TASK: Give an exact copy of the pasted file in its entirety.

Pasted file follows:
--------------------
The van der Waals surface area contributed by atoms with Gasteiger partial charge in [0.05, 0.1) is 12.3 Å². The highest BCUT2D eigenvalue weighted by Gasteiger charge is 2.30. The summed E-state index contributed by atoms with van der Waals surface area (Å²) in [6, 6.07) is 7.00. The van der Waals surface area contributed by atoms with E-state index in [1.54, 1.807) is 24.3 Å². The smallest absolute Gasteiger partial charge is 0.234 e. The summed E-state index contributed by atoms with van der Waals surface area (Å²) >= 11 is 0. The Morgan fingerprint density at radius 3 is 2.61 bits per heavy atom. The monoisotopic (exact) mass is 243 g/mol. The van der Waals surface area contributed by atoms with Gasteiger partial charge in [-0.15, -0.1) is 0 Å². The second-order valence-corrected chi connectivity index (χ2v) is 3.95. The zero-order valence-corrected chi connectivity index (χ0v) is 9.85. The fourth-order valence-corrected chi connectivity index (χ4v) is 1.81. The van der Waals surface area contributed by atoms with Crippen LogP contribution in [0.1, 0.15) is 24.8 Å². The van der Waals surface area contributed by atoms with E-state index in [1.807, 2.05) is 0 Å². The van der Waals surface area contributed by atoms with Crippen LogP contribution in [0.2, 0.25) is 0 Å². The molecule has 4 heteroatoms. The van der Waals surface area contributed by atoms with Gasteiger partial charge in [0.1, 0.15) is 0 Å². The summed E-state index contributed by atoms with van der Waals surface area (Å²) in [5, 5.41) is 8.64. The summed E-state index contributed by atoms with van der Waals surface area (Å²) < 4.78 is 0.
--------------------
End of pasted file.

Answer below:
The van der Waals surface area contributed by atoms with Gasteiger partial charge in [0.05, 0.1) is 12.3 Å². The highest BCUT2D eigenvalue weighted by Gasteiger charge is 2.30. The summed E-state index contributed by atoms with van der Waals surface area (Å²) in [6, 6.07) is 7.00. The van der Waals surface area contributed by atoms with E-state index in [1.54, 1.807) is 24.3 Å². The smallest absolute Gasteiger partial charge is 0.234 e. The summed E-state index contributed by atoms with van der Waals surface area (Å²) >= 11 is 0. The Morgan fingerprint density at radius 3 is 2.61 bits per heavy atom. The monoisotopic (exact) mass is 243 g/mol. The van der Waals surface area contributed by atoms with Gasteiger partial charge in [-0.15, -0.1) is 0 Å². The second-order valence-corrected chi connectivity index (χ2v) is 3.95. The zero-order valence-corrected chi connectivity index (χ0v) is 9.85. The fourth-order valence-corrected chi connectivity index (χ4v) is 1.81. The van der Waals surface area contributed by atoms with Crippen LogP contribution in [0.1, 0.15) is 24.8 Å². The van der Waals surface area contributed by atoms with E-state index in [1.807, 2.05) is 0 Å². The van der Waals surface area contributed by atoms with Crippen LogP contribution in [0.2, 0.25) is 0 Å². The molecule has 4 heteroatoms. The van der Waals surface area contributed by atoms with Gasteiger partial charge in [0.1, 0.15) is 0 Å². The summed E-state index contributed by atoms with van der Waals surface area (Å²) in [5, 5.41) is 8.64. The summed E-state index contributed by atoms with van der Waals surface area (Å²) < 4.78 is 0.